Gr 6 Up-This full cast production greatly enhances and dramatizes Karen Hesse's quietly moving, powerful novel (Scholastic, 2001) about a small town in Vermont after the arrival of the Ku Klux Klan. Set in 1924, the cast of 11 characters tells a story of racism and bigotry based on actual events. As each character speaks, the tale builds like a courtroom drama in which it becomes apparent that the families of 12-year-old Leanora Sutter, an African-American girl, and 6-year-old Esther Hirsh, daughter of a Jewish shoe salesman, are among the victims of Klan activities. Each voice is distinguished by differing opinions and simple language, such as the speech of Leanora and young Esther. Community leaders (a doctor and newspaper editor), adult townspeople who oppose the Klan, and Klan supporters themselves complete the portrait of the town. The presentation concludes with a fascinating interview between historian and critic Leonard Marcus and Karen Hesse in which she discusses her work and how she came to write her latest novel in verse. Pair this powerful novel with Caroline Cooney's Burning Up (Delacorte, 1999) or Virginia Euwer Wolff's Bat 6 (Scholastic, 1998), and watch the sparks fly. What will surely follow is a lively discussion on small town life, hate groups, and prejudice.-Celeste Steward, Contra Costa County Library, Clayton, CA Copyright 2001 Cahners Business Information.
In this stunning piece of little-known American history, Hesse (Stowaway, 2000, etc.) paints small-town Vermont on the brink of self-destruction circa 1924. The narrative poetry format has fitting roots in "The Spoon River Anthology." Eleven characters speak revealingly for themselves to describe a year in which the Ku Klux Klan arrives, seduces many solid citizens, moves from intimidation to threat to violence, and is finally rejected by the tolerant, no-nonsense townsfolk. Central to the story are two children, one an African-American named Leanora, and the other, a Jewish fresh-air child from New York, named Esther. As targets of prejudice, the lives of both are affected by the actions of the KKK: Leanora is the victim of racist remarks and threats, and Esther sees her father shot while she's sitting on his lap. The story is all the more haunting for its exquisite balance of complex and intersecting points of view on gender, ethnicity, politics, religion, and money. The setting is well developed through subtly embedded period details of everyday Vermont life (a broom sale creates a stampede) and incidents of national historical significance (the Leopold and Loeb trial). The voices of each character have a distinct resonance, but the voice of Esther, the moral center of the book, is memorable. It has a unique beauty and style created by Esther's innocent and hopeful way of expression, but revealing of her immigrant roots in New York. This is carefully crafted, with Leanora, who evolves and grows in wisdom and understanding, being given the first and last word. What Copeland created with music, and Hopper created with paint, Hesse deftly and unerringly creates with words: theiconography of Americana, carefully researched, beautifully written, and profoundly honest. (Fiction. 10-14)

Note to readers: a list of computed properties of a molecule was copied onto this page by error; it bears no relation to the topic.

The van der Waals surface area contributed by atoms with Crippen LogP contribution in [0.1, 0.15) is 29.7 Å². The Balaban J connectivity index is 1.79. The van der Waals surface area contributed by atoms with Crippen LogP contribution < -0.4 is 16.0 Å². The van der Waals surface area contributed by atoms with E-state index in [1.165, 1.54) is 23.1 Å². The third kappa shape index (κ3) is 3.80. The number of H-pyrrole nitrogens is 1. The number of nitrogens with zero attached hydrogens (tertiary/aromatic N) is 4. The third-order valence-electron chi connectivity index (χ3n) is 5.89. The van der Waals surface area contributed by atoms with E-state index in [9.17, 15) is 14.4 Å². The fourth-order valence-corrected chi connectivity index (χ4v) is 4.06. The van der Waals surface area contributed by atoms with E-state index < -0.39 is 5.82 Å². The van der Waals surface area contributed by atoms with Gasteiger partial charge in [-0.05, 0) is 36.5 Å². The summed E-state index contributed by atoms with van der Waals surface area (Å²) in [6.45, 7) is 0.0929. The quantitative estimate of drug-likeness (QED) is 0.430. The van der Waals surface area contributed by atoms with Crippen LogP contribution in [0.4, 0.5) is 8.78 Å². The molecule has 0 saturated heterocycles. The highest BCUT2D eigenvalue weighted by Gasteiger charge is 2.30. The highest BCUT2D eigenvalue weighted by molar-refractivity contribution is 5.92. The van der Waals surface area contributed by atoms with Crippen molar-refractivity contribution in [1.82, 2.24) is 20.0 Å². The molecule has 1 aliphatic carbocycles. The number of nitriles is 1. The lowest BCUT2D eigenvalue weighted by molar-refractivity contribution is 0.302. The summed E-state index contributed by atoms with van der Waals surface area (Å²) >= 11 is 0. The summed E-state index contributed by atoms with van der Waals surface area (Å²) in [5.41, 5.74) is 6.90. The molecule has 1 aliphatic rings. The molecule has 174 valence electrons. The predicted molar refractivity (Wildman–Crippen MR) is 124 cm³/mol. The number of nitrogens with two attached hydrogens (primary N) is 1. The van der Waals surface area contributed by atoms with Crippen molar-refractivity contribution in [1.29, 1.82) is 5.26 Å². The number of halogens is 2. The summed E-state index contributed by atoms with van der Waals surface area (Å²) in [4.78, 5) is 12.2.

“This lyrical novel powerfully records waves of change and offers insightful glimpses into the hearts of victims, their friends and their enemies.” Publishers Weekly
“Remarkable and powerful . . . a thoughtful look at people and their capacity for love and hate..” School Library Journal
"Add this to the Holocaust curriculum, not because every racial incident means genocide, but because the book will spark discussion about how such a thing can happen even now." Booklist, starred review
"What Copeland created with music, and Hopper created with paint, Hesse deftly and unerringly creates with words." -- Kirkus Reviews